|Publication number||US7243455 B2|
|Application number||US 11/236,232|
|Publication date||Jul 17, 2007|
|Filing date||Sep 27, 2005|
|Priority date||Sep 27, 2005|
|Also published as||US20070068056|
|Publication number||11236232, 236232, US 7243455 B2, US 7243455B2, US-B2-7243455, US7243455 B2, US7243455B2|
|Inventors||Allan G. Jurk|
|Original Assignee||Jurk Allan G|
|Export Citation||BiBTeX, EndNote, RefMan|
|Patent Citations (1), Referenced by (6), Classifications (4), Legal Events (4)|
|External Links: USPTO, USPTO Assignment, Espacenet|
1. Field of the Invention
Applicants' invention relates generally to an aiming and shooting support apparatus, designed to assist disabled users of devices needing to be aimed, such as projectile weapons or video recording devices, but with application for all users of such devices. More specifically, it relates to a lightweight, portable, aiming and shooting device that provides hunters, photographers, and others with an easily guidable, stable, fatigue-reducing support apparatus.
2. Background Information
It is well known that holding a weight at arm's length for an extended period is fatiguing. When a person is attempting to aim a weapon, a telephoto camera, or other device requiring high degrees of stability, such fatigue can cause aim-spoiling muscle spasms or trembling. Also, persons with a disability in one arm, such as loss of use of levitator muscles in the shoulder, are unable to properly hold and aim two-handed weapons such as rifles and bows.
Accordingly, inventors have devised a number of braces that assist the user in supporting their arm as discussed below; however, these devices have a number of flaws making them inferior to the present invention.
U.S. Pat. No. 2,474,050 issued to Herbert H. Harris on Jun. 21, 1949 discloses an armrest, which must be attached to the user's arm via an encircling strap and buckle arrangement. The arm-encircling strap and bracket are attached to a brace via a hinge, but the device does not rotate about its axis. The bottom of the brace is a friction pad designed to rest against the body or a flat work surface; however, it does not provide sufficient stability for firing a rifle or shotgun.
U.S. Pat. No. 4,575,964 issued to Donnie R. Griffin on Mar. 18, 1986 discloses a portable gun rest. The rest has two U-shaped saddle members, one of which fits over the thigh with the other fitting under the weapon. The two saddle members are held in coaxial alignment by the same pin that adjusts the height of the rest. Only when the pin is removed and the rest retracted to its shortest height can the saddle members freely rotate about the longitudinal axis of the brace. The upper end of the device is designed to directly hold a rifle or shotgun.
U.S. Pat. No. 5,351,867 issued to Clyde L. Vest on Oct. 4, 1994 discloses an arm steady brace (The “Vest brace”). The brace is strapped or clipped to the user's belt and then extends upward to support the user's forearm. When not supporting the user's arm, it is carried in a locked downward position, which can hinder mobility and elevates the risk of an impalement injury in the event of a fall.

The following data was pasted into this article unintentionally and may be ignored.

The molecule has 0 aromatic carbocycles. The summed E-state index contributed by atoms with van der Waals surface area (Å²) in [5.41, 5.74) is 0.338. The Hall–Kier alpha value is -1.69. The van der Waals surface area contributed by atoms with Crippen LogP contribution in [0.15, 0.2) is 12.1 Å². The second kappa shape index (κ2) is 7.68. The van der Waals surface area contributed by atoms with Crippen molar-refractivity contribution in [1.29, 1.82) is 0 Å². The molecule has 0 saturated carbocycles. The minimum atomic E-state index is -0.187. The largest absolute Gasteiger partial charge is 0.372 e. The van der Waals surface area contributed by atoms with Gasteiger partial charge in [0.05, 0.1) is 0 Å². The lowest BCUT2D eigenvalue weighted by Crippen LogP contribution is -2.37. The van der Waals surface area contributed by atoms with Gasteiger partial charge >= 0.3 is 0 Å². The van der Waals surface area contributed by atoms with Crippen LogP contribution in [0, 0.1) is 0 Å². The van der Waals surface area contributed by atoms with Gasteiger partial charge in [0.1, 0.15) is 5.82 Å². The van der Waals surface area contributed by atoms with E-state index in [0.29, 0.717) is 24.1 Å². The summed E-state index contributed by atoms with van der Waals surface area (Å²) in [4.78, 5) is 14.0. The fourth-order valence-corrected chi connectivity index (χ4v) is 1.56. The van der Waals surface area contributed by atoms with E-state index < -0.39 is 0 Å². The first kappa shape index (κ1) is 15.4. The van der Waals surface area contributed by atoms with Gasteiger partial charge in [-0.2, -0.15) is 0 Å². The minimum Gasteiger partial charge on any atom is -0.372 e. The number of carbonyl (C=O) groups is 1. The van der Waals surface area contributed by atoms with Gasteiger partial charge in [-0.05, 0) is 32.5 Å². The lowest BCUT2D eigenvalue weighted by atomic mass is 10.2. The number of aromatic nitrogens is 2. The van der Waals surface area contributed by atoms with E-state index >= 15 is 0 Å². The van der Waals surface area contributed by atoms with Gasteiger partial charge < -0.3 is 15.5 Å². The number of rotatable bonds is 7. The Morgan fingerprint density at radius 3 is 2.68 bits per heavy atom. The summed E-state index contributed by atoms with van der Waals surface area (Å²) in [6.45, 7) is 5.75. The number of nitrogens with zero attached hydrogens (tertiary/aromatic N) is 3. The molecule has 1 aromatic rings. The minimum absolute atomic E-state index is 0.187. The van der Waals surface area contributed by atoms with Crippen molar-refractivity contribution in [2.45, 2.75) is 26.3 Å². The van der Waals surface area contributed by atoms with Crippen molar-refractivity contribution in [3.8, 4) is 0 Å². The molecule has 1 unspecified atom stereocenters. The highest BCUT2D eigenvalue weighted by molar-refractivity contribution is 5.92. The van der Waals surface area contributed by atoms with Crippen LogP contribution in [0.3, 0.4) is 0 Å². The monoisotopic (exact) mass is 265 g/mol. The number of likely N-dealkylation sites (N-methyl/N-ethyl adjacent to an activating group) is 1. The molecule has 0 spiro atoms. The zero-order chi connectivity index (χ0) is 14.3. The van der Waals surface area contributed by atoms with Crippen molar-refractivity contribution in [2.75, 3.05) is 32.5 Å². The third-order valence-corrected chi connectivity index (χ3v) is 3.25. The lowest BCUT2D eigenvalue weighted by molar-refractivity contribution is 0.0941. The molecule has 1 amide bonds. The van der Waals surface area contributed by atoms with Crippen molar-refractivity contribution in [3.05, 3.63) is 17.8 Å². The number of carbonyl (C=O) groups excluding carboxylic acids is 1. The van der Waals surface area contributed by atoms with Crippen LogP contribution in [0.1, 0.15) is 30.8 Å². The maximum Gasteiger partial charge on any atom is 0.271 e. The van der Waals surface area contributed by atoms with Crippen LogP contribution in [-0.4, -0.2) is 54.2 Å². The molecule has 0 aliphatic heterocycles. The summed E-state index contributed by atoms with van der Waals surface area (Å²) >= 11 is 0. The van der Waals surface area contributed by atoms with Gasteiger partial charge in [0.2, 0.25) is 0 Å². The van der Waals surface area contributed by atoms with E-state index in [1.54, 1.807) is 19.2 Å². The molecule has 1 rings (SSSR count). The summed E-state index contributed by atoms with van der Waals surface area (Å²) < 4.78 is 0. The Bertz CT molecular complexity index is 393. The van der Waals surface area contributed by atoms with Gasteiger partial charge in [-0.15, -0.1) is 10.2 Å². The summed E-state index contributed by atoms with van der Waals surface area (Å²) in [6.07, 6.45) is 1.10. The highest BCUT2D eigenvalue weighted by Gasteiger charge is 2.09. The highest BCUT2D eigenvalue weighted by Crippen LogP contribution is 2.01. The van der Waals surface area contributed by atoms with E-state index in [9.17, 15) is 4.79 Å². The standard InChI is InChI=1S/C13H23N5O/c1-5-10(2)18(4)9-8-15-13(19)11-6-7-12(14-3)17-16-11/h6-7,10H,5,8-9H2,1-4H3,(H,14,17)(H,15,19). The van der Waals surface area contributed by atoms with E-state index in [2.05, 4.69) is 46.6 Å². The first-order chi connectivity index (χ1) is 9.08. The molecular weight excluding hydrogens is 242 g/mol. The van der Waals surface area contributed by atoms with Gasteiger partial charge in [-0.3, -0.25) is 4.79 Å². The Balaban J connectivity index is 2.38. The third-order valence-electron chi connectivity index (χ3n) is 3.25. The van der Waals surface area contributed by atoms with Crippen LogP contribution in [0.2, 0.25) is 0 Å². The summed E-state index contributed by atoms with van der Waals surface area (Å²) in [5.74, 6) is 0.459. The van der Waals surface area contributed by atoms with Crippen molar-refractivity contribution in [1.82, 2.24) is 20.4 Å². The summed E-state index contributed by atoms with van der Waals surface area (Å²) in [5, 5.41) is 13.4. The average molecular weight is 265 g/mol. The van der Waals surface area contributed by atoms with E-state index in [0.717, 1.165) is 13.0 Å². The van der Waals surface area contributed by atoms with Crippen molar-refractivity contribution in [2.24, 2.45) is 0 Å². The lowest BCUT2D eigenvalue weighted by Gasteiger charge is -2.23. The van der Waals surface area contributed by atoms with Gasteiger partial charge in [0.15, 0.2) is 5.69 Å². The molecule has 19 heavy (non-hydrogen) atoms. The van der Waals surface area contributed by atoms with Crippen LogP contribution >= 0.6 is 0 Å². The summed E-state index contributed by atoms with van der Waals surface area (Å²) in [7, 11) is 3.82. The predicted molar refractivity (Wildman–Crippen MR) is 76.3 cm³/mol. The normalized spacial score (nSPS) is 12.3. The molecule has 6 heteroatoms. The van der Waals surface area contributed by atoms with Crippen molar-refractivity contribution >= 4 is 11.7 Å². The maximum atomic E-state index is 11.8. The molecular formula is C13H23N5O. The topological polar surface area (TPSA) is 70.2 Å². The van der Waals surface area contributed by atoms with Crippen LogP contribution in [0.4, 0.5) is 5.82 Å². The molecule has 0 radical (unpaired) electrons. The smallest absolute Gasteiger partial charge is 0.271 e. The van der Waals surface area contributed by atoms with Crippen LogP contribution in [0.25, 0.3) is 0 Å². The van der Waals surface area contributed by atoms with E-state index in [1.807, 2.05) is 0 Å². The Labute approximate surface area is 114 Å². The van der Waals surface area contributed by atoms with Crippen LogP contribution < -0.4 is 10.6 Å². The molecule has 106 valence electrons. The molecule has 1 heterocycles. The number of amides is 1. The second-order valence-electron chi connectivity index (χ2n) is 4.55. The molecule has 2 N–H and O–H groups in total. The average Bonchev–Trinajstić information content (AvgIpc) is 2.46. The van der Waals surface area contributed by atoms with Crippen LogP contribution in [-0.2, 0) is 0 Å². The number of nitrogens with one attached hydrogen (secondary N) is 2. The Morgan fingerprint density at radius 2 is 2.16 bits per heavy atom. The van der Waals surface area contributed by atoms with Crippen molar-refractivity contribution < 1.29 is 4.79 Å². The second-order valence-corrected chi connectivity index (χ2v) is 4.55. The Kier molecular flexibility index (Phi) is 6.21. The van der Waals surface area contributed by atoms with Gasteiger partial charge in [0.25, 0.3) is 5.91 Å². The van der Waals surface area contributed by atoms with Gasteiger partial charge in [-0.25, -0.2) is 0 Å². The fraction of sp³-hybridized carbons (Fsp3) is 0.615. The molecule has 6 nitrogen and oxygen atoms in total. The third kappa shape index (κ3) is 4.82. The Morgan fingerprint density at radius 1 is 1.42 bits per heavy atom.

U.S. Pat. No. 5,930,931 issued to Jerry Wade Watson on Sep. 15, 1997 discloses an adjustable gun rest. Like the Griffin device, this device directly supports the weapon; however, this device improves upon the Griffin device by allowing the user to position the weapon at an angle other than parallel with the user's thigh. A set-screw allows variable adjustment of the gun rest's height, as opposed to the discrete adjustment settings of the Griffin device.
U.S. Pat. No. 5,685,104 issued to Robert P. Breazeale, Jr. on Nov. 11, 1997 discloses a gun rest that mounts to a tree stand. The device directly supports the weapon, but is unusable except in a tree stand.
U.S. Pat. No. 6,637,708 B1 issued to Thomas K. M. Peterson on Oct. 23, 2003 discloses an articulated aiming support. This support directly supports the weapon and is mounted to a shooting platform or tree stand. Like the Breazeale device, the support is unusable away from a platform or stand.
Thus, there is a need for a method and device for supporting the support arm of the user, both in a resting position and in a shooting position. Further, it is advantageous for the device to provide sufficient stability for firing a weapon, be freely rotatable about the longitudinal axis of the device in any configuration, is not attached to the user, and is not attached to an inanimate object.
The present invention addresses the requirement for a lightweight, portable aiming device that provides a wide range of motion without manual adjustment, reduces fatigue, and adapts to a range of shooting positions.